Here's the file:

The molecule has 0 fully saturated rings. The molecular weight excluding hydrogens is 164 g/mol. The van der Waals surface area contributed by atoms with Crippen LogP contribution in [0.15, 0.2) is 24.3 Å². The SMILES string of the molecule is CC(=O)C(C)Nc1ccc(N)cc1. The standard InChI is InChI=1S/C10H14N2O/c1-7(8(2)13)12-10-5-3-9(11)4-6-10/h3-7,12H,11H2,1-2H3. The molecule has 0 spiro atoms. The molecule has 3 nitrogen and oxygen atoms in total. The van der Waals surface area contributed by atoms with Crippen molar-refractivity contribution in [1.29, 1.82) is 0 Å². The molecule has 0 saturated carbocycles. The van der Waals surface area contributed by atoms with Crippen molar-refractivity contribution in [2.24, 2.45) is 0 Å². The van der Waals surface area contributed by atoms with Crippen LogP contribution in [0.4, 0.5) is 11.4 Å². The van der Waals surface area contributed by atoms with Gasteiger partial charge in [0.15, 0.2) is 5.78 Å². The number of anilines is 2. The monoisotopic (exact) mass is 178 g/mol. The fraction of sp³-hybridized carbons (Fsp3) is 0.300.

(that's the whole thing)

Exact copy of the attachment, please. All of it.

The molecule has 0 fully saturated rings. The molecular weight excluding hydrogens is 164 g/mol. The van der Waals surface area contributed by atoms with Crippen LogP contribution in [0.15, 0.2) is 24.3 Å². The SMILES string of the molecule is CC(=O)C(C)Nc1ccc(N)cc1. The standard InChI is InChI=1S/C10H14N2O/c1-7(8(2)13)12-10-5-3-9(11)4-6-10/h3-7,12H,11H2,1-2H3. The molecule has 0 spiro atoms. The molecule has 3 nitrogen and oxygen atoms in total. The van der Waals surface area contributed by atoms with Crippen molar-refractivity contribution in [1.29, 1.82) is 0 Å². The molecule has 0 saturated carbocycles. The van der Waals surface area contributed by atoms with Crippen molar-refractivity contribution in [2.24, 2.45) is 0 Å². The van der Waals surface area contributed by atoms with Crippen LogP contribution in [0.4, 0.5) is 11.4 Å². The van der Waals surface area contributed by atoms with Gasteiger partial charge in [0.15, 0.2) is 5.78 Å². The number of anilines is 2. The monoisotopic (exact) mass is 178 g/mol. The fraction of sp³-hybridized carbons (Fsp3) is 0.300.